Hybrid spermatogenic sterility is clearly a common phenomenon, found in crosses among many species (Haldane, 1922; Coyne and Orr, 1998). This study represents one of only a few that also shows behavioral sterility in hybrid males. These findings came about incidentally in a study of species differences in courtship behavior, as did an example from Drosophila (Noor, 1997). This underscores the importance of extending speciation studies to include more aspects of an organism's ecology, physiology and behavior. A current concern in the study of speciation genetics is the question of which reproductive isolation mechanisms evolve first. These mechanisms are considered likely causes of speciation, rather than phenomena that evolved after speciation was complete (Dobzhansky, 1937). Previous studies on hybrid male fertility in Nasonia have overlooked the effects on sperm count in hybrid males (Beukeboom and van den Assem, 2001; Bordenstein et al., 2001). Low levels of spermatogenic problems among the hybrids were previously reported by Bordenstein et al. (2001). However, those estimates were based on qualitative and not quantitative measurements, and spermatogensis was not investigated in detail. In each hybrid cross, at least 95% of hybrid males from both species pairs were reported to produce some normal (motile sperm). Here, we also report motile sperm in each hybrid male type, but significant levels of defects in spermatogenesis, delayed spermatogenesis and significant reductions in sperm production. Nevertheless, most hybrid males produce at least some mature sperm, and this probably explains why hybrid males that successfully mate are also fertile when crossed with females. Such assays are typically based on whether the mated female produces any female offspring (that is, has received functional sperm). As only one female is usually tested per male in such experiments, they are unlikely to detect reductions in mature and motile sperm. Studies of male hybrid sterility rarely consider sperm count or the result of mating to multiple females, and therefore it is likely that reduced sperm count may occur in hybrid males from species pairs currently described as lacking a level of hybrid spermatogenic sterility.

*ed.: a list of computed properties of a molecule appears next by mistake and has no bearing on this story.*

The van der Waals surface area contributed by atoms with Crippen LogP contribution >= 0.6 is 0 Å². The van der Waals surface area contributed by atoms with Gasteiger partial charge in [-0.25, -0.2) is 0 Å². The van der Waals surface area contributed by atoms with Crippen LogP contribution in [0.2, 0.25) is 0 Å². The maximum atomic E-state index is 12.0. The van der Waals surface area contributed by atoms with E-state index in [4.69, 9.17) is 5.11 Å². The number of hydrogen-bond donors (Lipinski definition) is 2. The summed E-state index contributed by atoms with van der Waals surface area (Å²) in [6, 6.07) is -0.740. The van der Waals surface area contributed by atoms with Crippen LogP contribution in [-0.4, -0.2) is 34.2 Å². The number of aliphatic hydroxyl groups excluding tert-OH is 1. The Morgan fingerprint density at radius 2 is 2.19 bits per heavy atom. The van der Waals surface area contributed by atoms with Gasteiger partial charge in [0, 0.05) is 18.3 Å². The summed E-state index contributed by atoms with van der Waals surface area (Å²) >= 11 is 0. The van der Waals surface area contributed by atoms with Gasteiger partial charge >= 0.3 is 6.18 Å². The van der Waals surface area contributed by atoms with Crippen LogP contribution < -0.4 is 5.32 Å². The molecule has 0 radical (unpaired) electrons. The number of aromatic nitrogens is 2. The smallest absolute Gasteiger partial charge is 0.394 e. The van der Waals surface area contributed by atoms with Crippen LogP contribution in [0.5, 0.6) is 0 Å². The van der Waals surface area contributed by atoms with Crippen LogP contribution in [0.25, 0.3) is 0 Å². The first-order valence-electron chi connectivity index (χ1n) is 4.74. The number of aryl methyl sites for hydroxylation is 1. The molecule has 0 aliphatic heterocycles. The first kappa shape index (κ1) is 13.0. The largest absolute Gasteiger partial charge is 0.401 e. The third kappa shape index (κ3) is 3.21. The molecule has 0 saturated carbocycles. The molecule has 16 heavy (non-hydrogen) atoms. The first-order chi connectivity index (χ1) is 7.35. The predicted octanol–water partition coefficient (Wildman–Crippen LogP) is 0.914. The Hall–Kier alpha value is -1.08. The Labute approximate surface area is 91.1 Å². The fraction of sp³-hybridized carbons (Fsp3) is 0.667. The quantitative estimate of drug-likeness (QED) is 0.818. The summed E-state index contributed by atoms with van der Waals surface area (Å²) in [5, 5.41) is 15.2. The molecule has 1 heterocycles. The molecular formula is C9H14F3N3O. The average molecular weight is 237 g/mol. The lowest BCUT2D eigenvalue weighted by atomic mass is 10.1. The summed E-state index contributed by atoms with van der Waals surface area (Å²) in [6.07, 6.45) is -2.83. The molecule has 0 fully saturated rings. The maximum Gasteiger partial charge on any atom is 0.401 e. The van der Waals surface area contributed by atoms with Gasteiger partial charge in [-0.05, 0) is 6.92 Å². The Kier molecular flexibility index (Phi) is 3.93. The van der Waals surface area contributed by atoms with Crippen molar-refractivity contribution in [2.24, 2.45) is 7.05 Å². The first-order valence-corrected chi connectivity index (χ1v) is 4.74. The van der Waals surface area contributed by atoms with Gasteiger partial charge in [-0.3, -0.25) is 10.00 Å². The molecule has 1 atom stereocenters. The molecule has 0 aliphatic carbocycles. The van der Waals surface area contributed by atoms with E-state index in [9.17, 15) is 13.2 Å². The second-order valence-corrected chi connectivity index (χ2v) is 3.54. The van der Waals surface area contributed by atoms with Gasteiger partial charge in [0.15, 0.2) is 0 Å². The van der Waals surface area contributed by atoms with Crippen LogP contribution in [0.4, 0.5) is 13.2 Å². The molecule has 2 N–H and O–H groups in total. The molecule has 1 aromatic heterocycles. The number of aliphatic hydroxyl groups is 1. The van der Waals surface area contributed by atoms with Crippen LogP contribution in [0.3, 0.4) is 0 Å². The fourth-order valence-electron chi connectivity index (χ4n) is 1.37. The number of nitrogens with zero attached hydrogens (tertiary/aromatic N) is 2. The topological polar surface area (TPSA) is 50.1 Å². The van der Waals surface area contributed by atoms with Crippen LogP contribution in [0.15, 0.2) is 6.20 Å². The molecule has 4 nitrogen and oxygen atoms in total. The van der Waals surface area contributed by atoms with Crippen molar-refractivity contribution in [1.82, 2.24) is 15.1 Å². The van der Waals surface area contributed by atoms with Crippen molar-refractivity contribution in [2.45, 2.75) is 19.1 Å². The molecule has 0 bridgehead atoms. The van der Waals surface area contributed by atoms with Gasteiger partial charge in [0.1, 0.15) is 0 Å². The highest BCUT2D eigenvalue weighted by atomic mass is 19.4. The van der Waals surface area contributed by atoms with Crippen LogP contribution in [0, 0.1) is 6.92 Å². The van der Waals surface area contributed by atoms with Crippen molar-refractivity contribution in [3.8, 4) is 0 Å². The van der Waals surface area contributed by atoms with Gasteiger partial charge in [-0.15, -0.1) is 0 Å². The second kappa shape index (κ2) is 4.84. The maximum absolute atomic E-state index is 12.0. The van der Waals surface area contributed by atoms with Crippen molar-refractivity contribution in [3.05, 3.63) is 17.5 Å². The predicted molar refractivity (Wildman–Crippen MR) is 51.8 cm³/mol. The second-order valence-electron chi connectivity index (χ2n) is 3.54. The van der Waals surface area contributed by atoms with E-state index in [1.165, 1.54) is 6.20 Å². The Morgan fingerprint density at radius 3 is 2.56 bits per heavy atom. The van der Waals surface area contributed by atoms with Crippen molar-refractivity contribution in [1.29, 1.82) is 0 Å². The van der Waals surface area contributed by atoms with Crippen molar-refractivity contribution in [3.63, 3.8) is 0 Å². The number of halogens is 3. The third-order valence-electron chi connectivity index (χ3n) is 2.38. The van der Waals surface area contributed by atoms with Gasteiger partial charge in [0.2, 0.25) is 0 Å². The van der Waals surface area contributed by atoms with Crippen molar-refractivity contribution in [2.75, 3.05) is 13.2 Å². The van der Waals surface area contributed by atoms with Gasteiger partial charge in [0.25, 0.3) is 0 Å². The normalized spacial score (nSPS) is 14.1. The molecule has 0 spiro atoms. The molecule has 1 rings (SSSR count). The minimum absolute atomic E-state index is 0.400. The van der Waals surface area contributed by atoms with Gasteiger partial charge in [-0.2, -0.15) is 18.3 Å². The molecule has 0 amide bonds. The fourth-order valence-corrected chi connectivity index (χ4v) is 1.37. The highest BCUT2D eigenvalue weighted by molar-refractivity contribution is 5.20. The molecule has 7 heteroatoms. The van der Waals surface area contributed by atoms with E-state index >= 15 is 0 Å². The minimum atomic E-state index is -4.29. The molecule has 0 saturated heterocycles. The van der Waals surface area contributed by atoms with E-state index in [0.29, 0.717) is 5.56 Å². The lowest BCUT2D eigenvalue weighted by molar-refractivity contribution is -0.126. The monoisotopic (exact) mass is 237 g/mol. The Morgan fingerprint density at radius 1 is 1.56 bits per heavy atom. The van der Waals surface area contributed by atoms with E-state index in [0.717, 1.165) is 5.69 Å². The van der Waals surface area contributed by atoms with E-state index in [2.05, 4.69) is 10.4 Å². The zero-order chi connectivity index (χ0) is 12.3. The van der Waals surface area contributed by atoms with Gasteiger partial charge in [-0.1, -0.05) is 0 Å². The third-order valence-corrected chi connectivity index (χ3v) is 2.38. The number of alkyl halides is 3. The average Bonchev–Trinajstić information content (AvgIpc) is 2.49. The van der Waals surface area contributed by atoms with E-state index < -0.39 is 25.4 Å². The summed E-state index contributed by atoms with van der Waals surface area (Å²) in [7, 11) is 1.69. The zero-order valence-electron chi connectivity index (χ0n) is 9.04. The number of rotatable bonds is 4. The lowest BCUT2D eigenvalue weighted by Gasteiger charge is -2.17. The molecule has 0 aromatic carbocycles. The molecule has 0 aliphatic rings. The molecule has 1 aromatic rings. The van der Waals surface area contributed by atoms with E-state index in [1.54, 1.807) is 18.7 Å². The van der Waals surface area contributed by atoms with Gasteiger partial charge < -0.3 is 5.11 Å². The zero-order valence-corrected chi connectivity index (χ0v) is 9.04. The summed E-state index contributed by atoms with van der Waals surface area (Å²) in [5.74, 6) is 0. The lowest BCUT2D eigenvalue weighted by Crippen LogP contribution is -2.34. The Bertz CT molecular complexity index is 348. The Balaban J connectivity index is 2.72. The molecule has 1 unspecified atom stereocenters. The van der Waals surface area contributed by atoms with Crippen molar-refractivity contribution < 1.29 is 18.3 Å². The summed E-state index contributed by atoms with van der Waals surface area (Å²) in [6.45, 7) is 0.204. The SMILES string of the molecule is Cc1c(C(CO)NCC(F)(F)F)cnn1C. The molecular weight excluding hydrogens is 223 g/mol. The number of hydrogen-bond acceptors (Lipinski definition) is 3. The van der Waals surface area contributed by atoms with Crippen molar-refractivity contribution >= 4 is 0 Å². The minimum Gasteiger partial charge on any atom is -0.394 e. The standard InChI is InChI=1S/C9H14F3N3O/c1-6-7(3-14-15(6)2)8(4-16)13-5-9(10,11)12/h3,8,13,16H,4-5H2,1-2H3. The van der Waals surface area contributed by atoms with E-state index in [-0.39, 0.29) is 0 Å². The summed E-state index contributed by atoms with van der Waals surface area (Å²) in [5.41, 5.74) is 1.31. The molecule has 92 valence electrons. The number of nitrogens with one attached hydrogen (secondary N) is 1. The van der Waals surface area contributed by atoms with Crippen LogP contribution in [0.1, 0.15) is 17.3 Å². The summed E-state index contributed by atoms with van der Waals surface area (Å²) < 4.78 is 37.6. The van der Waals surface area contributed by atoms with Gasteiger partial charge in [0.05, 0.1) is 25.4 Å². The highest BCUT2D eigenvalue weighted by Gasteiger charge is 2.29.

These data suggest that behavioral hybrid sterility is currently a greater reproductive barrier between vitripennis and giraulti than are lowered hybrid sperm counts. The majority of vitripennis-giraulti hybrid males were unable to successfully copulate with parental females. Those that did copulate would likely have transferred at least some motile sperm. Mated to only one female, hybrid males may appear to have full spermatogenic fertility as seen in previous studies (Bordenstein et al., 2001). However, Nasonia typically have female-biased sex ratios and a single male is likely to mate with multiple females (Whiting, 1967; Drapeau and Werren, 1999). Under these conditions, lowered sperm count is likely a significant barrier to hybrid male fertility. Bordenstein et al. (2001) showed that Wolbachia-induced incompatibilities arose early during speciation in the Nasonia species complex, based on the level of Wolbachia incompatibility, F2 hybrid lethality, and premating isolation in the younger and older species pairs. The study also reported summary results of the behavioral sterility experiments, which show little behavioral sterility in the young species pair but significant levels in the older species pair. Here, we present a more complete analysis, which includes the results at each stage of courtship, as well as the results of both reciprocal crosses for each species pair. The earlier study had pooled the reciprocal crosses and only reported the results of the mount, court and copulate stages of courtship. Our study confirms that behavioral sterility arises later in the species divergences, as do increases in spermatogenic problems in hybrids, relative to the Wolbachia-induced incompatibility. Further, we find that there is little effect of cytoplasm (that is, mitochondrial background) on levels of behavioral sterility, as evidenced by similar patterns in the reciprocal crosses, but a strong effect of cytoplasm in the older species pair. This is consistent both with evidence of strong nuclear–cytoplasmic incompatibilities affecting partial F2 hybrid lethality in the older species combination (Breeuwer and Werren, 1995; Niehuis et al., 2008; Werren et al., 2009), rapid evolution of Nasonia mitochondria (Oliveira et al., 2008) and rapid divergence between the species of nuclear genes that interact with mitochondria (Werren et al., 2010). Therefore, it appears that those males that survive hybrid incompatibilities in the older species pairs still suffer from nuclear–mitochondrial incompatibilities that may contribute to observed behavioral sterility.